> the remote. That is such a simple and basic thing and I couldn't bring
    > it back. What kind of engineering is that? I know it's a little thing
    > but it is inconvenient for me.
    >
    > I've had good experiences with their computers. I have an early 97
    > Vaio which probably still works but since I got a new Vaio a few years
    > ago, it's been unhooked.
    >
    > My Dad has a huge Sony projection TV and I think it looks terrible. I
    > have heard good things about the Wegas though.
    >
    > kaboomie
     
    Mike, Jul 19, 2005
    #13
  14. <> wrote in message
    news:...
    > Hi,
    > I'm shopping for a new 27" tv, and am a bit confused. Do I need to care
    > about advertised lines of resolution of a tv for watching dvds? Will it
    > make a difference? Aside from how it looks in the store (often lousy,
    > with cables split a million times) is there anything else to look for?
    >
    > I won't be using it to display hdtv content - just dvds.
    >
    > Thanks,
    > colin
    >
    >


    A few weeks ago I purchased an RCA HDTV Monitor (D27F750T). It's a flat
    panel CRT. I love it. The price was incredible: Less than $300 at
    Walmart. The same TV was at Sam's at the time for $349. I think MSRP is
    about $550.

    Bill
     
    Bill & Debbie, Jul 19, 2005
    #14
  15. Mac Breck Guest

    I'm looking for personal experience here. Which of the technologies
    (LCD, Plasma, Rear Projection, CRT) has the least problems with
    discolorations in the matted area. I have a 20 year old Fisher 27" 4:3
    that's starting to go, and I'll need to be replacing it, probably before
    the end of the year. On the existing 27" I have black matte bars top
    and bottom when viewing a widescreen DVD[1], and have *never* had a
    discoloration problem. My cousin's 1 year old ~54" (a guess) Panasonic
    Rear Projection 16:9 TV has grey bars on the sides when viewing a 4:3
    source. Then, after switching to a widescreen DVD, the area that had
    the grey bars has a yellowish-tan tint that never goes away. I want to
    *avoid* that. Other than that, I like his TV. It's sharp as hell, but
    those persistent afterimages (discolored bars) would really piss me off.


    [1] I buy Original Aspect Ratio whenever possible. If OAR is 4:3,
    that's fine. I'd rather that than pseudo-widescreen (cropped top and
    bottom => loss of picture info./area).

    --
    Mac Breck (KoshN)
    -------------------------------
    "Babylon 5: Crusade" (1999)
    Galen: "There is always hope, only because it's the one thing that no
    one has figured out how to kill yet."
    (Galen's obviously never met Warner Brothers, TNT-Atlanta or Sci-Fi.)

    "Brimstone" (1998)
    [Stone lights a candle for the dead in a Catholic church]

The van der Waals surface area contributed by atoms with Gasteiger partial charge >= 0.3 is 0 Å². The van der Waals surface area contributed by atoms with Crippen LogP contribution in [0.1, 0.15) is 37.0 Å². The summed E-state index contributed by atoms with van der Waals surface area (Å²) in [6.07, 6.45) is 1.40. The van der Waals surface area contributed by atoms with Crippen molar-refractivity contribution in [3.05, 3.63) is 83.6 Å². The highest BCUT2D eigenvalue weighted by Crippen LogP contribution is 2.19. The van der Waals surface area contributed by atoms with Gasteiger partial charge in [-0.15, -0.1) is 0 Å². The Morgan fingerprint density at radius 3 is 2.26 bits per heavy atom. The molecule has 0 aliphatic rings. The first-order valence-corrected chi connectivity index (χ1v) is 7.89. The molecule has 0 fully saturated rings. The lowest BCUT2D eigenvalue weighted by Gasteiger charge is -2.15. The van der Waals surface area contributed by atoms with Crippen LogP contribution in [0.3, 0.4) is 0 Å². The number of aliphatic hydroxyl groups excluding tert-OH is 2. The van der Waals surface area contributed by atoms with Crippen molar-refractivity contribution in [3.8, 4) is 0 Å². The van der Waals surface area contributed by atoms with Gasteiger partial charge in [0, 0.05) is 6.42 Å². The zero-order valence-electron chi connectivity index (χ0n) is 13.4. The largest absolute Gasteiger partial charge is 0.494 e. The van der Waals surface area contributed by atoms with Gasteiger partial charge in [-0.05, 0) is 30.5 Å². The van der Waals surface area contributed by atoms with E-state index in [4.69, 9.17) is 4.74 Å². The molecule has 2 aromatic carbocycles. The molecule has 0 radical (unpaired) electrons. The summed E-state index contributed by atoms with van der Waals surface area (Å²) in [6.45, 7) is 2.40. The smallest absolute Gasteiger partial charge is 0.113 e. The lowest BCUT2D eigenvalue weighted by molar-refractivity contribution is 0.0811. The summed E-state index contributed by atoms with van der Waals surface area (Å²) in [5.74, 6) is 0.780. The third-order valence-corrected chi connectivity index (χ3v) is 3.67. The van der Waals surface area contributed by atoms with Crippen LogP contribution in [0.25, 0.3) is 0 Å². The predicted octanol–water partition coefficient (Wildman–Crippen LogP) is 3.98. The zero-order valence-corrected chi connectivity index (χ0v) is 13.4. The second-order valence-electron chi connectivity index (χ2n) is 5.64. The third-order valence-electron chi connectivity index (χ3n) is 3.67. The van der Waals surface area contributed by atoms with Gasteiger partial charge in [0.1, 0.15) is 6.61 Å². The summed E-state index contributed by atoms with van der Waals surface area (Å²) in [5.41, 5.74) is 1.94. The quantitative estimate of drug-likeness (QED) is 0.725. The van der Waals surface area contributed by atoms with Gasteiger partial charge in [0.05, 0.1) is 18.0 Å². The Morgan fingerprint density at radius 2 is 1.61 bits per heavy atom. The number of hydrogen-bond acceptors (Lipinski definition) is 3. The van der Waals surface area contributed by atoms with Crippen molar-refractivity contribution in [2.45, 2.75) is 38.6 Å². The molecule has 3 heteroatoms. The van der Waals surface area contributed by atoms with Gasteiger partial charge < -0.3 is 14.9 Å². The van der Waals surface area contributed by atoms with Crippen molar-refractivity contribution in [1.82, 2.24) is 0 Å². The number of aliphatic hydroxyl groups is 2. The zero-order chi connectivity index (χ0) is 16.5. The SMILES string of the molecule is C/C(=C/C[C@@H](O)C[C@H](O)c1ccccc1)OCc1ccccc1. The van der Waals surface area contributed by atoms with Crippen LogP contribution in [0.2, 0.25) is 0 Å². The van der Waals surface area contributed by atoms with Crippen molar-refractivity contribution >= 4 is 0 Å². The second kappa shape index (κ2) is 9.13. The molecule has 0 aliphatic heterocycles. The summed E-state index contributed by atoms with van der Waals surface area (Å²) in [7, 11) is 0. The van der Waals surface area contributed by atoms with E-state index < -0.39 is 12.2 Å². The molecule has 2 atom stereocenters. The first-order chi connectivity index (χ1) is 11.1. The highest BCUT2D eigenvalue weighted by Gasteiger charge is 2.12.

Gina: Who's that for?
    Ezekiel Stone: Me.
     
    Mac Breck, Jul 19, 2005
    #15
  16. Ed Kim Guest

    Mac Breck wrote:
    > I'm looking for personal experience here. Which of the technologies
    > (LCD, Plasma, Rear Projection, CRT) has the least problems with
    > discolorations in the matted area. I have a 20 year old Fisher 27" 4:3
    > that's starting to go, and I'll need to be replacing it, probably before
    > the end of the year. On the existing 27" I have black matte bars top
    > and bottom when viewing a widescreen DVD[1], and have *never* had a
    > discoloration problem. My cousin's 1 year old ~54" (a guess) Panasonic
    > Rear Projection 16:9 TV has grey bars on the sides when viewing a 4:3
    > source. Then, after switching to a widescreen DVD, the area that had
    > the grey bars has a yellowish-tan tint that never goes away. I want to
    > *avoid* that. Other than that, I like his TV. It's sharp as hell, but
    > those persistent afterimages (discolored bars) would really piss me off.


    that's called burn-in.

    DLP has no burn-in. ALl the ohter ones have some level of burn-in
    problem, althouhg i believe Plasma's is supposedly minimal.

    -goro-


    >
    > [1] I buy Original Aspect Ratio whenever possible. If OAR is 4:3,
    > that's fine. I'd rather that than pseudo-widescreen (cropped top and
    > bottom => loss of picture info./area).
    >
    > --
    > Mac Breck (KoshN)
    > -------------------------------
    > "Babylon 5: Crusade" (1999)
    > Galen: "There is always hope, only because it's the one thing that no
    > one has figured out how to kill yet."
    > (Galen's obviously never met Warner Brothers, TNT-Atlanta or Sci-Fi.)
    >
    > "Brimstone" (1998)
    > [Stone lights a candle for the dead in a Catholic church]
    > Gina: Who's that for?
    > Ezekiel Stone: Me.
     
    Ed Kim, Jul 19, 2005
    #16
  17. Mac Breck Guest

    "Ed Kim" <> wrote in message
    news:...
    >
    >
    > Mac Breck wrote:
    > > I'm looking for personal experience here. Which of the technologies
    > > (LCD, Plasma, Rear Projection, CRT) has the least problems with
    > > discolorations in the matted area. I have a 20 year old Fisher 27"

    4:3
    > > that's starting to go, and I'll need to be replacing it, probably

    before
    > > the end of the year. On the existing 27" I have black matte bars

    top
    > > and bottom when viewing a widescreen DVD[1], and have *never* had a
    > > discoloration problem. My cousin's 1 year old ~54" (a guess)

    Panasonic
    > > Rear Projection 16:9 TV has grey bars on the sides when viewing a

    4:3
    > > source. Then, after switching to a widescreen DVD, the area that

    had
    > > the grey bars has a yellowish-tan tint that never goes away. I want

    to
    > > *avoid* that. Other than that, I like his TV. It's sharp as hell,

    but
    > > those persistent afterimages (discolored bars) would really piss me

    off.
    >
    > that's called burn-in.
    >
    > DLP has no burn-in. ALl the ohter ones have some level of burn-in
    > problem, althouhg i believe Plasma's is supposedly minimal.


    DLP seems like an *extremely* complex, fragile technology. All those
    moving mirrors and color wheels? I dunno. Seems iffy to me.